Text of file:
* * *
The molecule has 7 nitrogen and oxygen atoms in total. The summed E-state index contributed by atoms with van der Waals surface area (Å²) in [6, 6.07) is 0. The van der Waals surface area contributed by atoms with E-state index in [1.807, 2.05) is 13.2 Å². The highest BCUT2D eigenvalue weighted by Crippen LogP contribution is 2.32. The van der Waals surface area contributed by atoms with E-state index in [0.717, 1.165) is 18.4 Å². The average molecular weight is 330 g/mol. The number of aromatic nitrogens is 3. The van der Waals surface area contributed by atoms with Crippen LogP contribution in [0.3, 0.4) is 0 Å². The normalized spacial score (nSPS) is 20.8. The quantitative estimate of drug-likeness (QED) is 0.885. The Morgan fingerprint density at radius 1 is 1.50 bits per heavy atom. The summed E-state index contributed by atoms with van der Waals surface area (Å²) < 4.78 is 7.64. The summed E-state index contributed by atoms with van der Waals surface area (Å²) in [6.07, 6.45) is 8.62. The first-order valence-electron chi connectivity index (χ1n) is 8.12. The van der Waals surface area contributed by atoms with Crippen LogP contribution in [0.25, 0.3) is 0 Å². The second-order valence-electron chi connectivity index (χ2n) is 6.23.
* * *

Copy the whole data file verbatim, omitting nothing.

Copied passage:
The molecule has 7 nitrogen and oxygen atoms in total. The summed E-state index contributed by atoms with van der Waals surface area (Å²) in [6, 6.07) is 0. The van der Waals surface area contributed by atoms with E-state index in [1.807, 2.05) is 13.2 Å². The highest BCUT2D eigenvalue weighted by Crippen LogP contribution is 2.32. The van der Waals surface area contributed by atoms with E-state index in [0.717, 1.165) is 18.4 Å². The average molecular weight is 330 g/mol. The number of aromatic nitrogens is 3. The van der Waals surface area contributed by atoms with Crippen LogP contribution in [0.3, 0.4) is 0 Å². The normalized spacial score (nSPS) is 20.8. The quantitative estimate of drug-likeness (QED) is 0.885. The Morgan fingerprint density at radius 1 is 1.50 bits per heavy atom. The summed E-state index contributed by atoms with van der Waals surface area (Å²) < 4.78 is 7.64. The summed E-state index contributed by atoms with van der Waals surface area (Å²) in [6.07, 6.45) is 8.62. The first-order valence-electron chi connectivity index (χ1n) is 8.12. The van der Waals surface area contributed by atoms with Crippen LogP contribution in [0.25, 0.3) is 0 Å². The second-order valence-electron chi connectivity index (χ2n) is 6.23.